President Reagan has done the minimum in suspending indefinitely the supply of cluster bombs to Israel. The action is a signal that the United States is displeased with Israel's use of these lethal weapons - which scatter scores of small bomblets when exploded - in Lebanon. It is a small step, but one in the right direction.
Many Americans, including Republican and Democratic lawmakers in the Congress , favor much stronger sanctions in light of Israel's clear misuse of US-supplied arms in invading Lebanon. But Mr. Reagan apparently feels, and perhaps with justification, that making an issue of Israeli violations of the US Arms Export Control Act now, while trying to negotiate a solution to the crisis in west Beirut, might be counterproductive. This is why he did not even explicitly accuse Israel of violating the terms under which the cluster shells were used, as he might have done.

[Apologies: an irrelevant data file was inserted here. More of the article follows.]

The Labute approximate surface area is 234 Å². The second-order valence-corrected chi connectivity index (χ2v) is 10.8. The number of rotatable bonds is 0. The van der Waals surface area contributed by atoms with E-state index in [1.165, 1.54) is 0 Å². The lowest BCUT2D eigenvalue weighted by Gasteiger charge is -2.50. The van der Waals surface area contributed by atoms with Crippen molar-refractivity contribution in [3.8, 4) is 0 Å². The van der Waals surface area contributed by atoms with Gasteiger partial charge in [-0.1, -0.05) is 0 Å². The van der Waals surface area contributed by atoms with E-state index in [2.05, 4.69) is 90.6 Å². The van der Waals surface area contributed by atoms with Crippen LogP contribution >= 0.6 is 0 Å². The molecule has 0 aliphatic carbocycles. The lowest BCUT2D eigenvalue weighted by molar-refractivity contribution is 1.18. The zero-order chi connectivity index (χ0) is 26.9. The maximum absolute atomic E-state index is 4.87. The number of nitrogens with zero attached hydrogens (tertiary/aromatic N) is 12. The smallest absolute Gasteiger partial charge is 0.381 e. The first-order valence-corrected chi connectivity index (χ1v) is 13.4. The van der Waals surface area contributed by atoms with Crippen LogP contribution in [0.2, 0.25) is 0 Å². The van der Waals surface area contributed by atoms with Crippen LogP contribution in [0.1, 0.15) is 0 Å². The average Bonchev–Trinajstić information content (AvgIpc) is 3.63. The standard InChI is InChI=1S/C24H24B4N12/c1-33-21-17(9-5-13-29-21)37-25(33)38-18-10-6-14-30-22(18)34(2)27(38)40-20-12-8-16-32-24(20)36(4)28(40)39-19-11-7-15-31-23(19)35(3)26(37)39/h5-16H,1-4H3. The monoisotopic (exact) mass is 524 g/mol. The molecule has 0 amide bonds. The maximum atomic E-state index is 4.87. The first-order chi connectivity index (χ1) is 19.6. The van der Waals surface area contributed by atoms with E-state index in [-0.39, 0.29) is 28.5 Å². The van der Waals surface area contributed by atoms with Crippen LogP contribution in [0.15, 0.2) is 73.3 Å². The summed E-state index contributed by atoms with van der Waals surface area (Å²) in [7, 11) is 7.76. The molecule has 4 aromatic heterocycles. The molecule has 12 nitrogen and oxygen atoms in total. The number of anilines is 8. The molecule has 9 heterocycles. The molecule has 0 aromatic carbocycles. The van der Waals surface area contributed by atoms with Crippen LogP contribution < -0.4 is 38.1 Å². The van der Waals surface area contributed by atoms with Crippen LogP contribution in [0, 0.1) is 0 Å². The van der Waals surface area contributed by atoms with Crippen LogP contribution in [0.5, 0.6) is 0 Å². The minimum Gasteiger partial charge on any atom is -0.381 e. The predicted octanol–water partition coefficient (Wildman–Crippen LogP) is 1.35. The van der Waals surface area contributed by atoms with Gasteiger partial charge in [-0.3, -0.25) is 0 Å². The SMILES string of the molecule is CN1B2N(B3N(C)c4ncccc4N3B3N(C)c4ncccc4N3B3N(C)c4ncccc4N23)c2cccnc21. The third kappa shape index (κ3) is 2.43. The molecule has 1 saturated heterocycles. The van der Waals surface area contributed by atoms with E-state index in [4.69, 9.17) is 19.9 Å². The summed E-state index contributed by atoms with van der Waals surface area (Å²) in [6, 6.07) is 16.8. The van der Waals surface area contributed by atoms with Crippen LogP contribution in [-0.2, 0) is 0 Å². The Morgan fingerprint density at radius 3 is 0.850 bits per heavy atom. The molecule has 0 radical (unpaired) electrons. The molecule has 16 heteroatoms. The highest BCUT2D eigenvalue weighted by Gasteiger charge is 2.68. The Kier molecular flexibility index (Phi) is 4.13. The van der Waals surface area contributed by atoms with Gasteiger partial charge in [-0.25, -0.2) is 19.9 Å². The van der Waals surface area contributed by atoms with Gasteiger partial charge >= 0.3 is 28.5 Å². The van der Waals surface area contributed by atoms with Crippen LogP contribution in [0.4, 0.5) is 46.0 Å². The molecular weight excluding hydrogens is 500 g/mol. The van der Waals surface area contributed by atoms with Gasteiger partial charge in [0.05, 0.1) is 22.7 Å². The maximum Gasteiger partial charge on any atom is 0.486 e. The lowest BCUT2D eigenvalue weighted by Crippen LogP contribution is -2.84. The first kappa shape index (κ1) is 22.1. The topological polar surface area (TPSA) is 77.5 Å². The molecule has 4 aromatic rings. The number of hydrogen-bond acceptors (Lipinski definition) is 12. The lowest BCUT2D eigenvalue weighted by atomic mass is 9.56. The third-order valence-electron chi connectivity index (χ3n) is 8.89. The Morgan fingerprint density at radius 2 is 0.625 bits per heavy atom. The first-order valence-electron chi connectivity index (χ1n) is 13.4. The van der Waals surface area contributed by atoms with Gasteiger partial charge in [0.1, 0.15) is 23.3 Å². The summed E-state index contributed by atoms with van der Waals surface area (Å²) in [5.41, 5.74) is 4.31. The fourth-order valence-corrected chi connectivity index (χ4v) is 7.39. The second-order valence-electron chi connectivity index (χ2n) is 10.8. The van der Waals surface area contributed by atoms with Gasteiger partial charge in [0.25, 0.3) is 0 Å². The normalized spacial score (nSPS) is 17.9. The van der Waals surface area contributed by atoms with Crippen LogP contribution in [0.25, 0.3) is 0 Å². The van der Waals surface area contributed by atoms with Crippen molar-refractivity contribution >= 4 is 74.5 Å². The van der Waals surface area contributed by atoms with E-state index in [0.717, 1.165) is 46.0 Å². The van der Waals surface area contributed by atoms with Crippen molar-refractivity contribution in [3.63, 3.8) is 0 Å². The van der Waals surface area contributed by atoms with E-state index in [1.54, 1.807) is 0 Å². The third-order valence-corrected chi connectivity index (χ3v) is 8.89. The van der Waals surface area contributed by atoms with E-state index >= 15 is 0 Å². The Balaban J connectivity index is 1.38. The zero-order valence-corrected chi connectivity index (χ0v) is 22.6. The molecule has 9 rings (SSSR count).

But even this slap on the wrist, so to speak, is significant. In the past Washington has been reluctant to use the leverage of American aid to try to influence Israeli policies, even when those policies have been inimical to US interests. It now looks as if the President, without retreating from his firm support for Israel, is prepared to take a sterner view of Israeli actions which run counter to peace efforts - and, indeed, subvert them.
That would be a welcome change in US foreign policy. If Americans are to continue so generously aiding Israel, the least that should be demanded is that that aid not become the means of aggression instead of self-defense. On the contrary, it should serve the purpose of fostering conciliation, compromise, and the pursuit of peace.